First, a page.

# Tag Info

## Hot answers tagged accuracy

335

Accuracy is the tendency of your measurements to agree with the true values. Precision is the degree to which your measurements pin down an actual value. The question is about an interplay of accuracy and precision. As a general principle, you don't need much more precision in recording your measurements than there is accuracy built into them. Using too ...

105

The Wikipedia page Decimal Degrees has a table on Degree Precision vs. Length. Also the accuracy of your coordinates depends on the instrument used to collect the coordinates - A-GPS used in cell phones, DGPS etc. decimal places degrees distance ------- ------- -------- 0 1 111  km 1 0.1 11.1 km ...

60

In short, the distance can be in error up to roughly 22km or 0.3%, depending on the points in question. That is: The error can be expressed in several natural, useful ways, such as (i) (residual) error, equal to the difference between the two calculated distances (in kilometers), and (ii) relative error, equal to the difference divided by the "correct" (...

30

Here's my rule of thumb table... Latitude coordinate precision by the actual cartographic scale they purport: Decimal Places Aprox. Distance Say What? 1 10 kilometers 6.2 miles 2 1 kilometer 0.62 miles 3 100 meters About 328 feet 4 10 meters About 33 feet 5 ...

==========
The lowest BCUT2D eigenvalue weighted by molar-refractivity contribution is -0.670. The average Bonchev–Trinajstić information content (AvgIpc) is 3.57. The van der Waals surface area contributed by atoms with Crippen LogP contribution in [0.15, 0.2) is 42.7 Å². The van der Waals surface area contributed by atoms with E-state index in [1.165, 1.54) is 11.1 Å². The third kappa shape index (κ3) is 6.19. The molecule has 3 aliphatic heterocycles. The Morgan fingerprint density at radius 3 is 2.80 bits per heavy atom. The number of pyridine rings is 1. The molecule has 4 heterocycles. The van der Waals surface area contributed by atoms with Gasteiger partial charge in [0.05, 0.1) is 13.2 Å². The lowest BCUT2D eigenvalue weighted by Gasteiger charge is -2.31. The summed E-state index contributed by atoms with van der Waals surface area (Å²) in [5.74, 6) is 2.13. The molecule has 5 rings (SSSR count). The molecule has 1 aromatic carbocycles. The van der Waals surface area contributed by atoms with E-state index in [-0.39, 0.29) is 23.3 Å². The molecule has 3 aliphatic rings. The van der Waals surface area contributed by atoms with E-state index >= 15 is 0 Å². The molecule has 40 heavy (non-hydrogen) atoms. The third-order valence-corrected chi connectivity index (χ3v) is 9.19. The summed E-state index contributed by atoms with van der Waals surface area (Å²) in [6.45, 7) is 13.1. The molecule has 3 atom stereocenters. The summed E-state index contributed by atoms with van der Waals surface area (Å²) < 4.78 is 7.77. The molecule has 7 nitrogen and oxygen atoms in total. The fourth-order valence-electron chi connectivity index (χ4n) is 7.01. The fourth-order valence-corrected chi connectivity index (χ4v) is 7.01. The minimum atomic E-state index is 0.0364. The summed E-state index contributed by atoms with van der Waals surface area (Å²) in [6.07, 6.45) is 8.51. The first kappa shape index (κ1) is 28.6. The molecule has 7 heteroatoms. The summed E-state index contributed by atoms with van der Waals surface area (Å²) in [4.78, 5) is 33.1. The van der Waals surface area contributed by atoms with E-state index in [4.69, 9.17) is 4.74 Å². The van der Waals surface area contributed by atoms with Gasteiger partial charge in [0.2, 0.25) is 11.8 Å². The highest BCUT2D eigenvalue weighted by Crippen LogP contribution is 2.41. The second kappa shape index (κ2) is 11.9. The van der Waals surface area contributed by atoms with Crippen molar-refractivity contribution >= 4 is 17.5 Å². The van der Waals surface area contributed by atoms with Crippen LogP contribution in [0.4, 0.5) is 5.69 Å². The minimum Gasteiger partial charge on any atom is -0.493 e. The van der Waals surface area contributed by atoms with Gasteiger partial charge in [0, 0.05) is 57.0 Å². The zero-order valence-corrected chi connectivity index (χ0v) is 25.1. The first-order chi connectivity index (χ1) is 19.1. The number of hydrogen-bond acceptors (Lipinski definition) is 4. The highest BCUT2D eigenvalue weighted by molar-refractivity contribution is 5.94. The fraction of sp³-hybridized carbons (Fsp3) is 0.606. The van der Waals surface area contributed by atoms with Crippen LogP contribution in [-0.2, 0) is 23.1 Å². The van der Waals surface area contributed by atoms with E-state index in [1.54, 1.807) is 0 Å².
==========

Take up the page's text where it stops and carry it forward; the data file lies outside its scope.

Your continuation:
18

No, there is no absolute value for RMS, because it depends on the quality of the map being georeferenced, the quality of the target (base) map, and the purpose of the georeferencing. In particular, any advice that relates RMS to cellsize is misinformed, because cellsize reflects precision in the digital representation of an image whereas the RMS error ...

17

The "accuracy" figure displayed by your GPS receiver will most likely be fairly reliable, but it can also be 'way off'. It isn't "accuracy" that the GPS is displaying - it is the EPE, which is the Estimated Position Error. In other words, it is the probability that the location the GPS is displaying is within the "accuracy" distance from the true location. ...

17

There are a lot of factors influencing GPS accuracy. James Ryan is right about night time and clear atmospheric conditions. Then there is the satellite "layout" on a specific time at at specific position on earth. Depending on how many you can "see" (4 at least for a 3D fix) and their distribution (all in one row is bad, evenly spread out better) your ...

17

There are a huge number of devices to choose from, and it is difficult to broadly say that one family of device are more precise than others. It is better to compare accuracy based on real life tests. However, there are a few things to consider: Chipsets. Dedicated GPS, and Smart Phones use a chipset to actually perform the GPS calculation. The ...

16

The United States government currently claims 4 meter RMS (7.8 meter 95% Confidence Interval) horizontal accuracy for civilian (SPS) GPS. Vertical accuracy is worse. Mind you, that's the minimum. Some devices/locations reliably (95% of the time or better) can get 3 meter accuracy. For a technical document on that specification you can go here. For more ...

14

I saw a study at New Mexico State comparing an HTC G1 and a Trimble Juno. You might want to check it out. Here are the study's accuracy test results:

13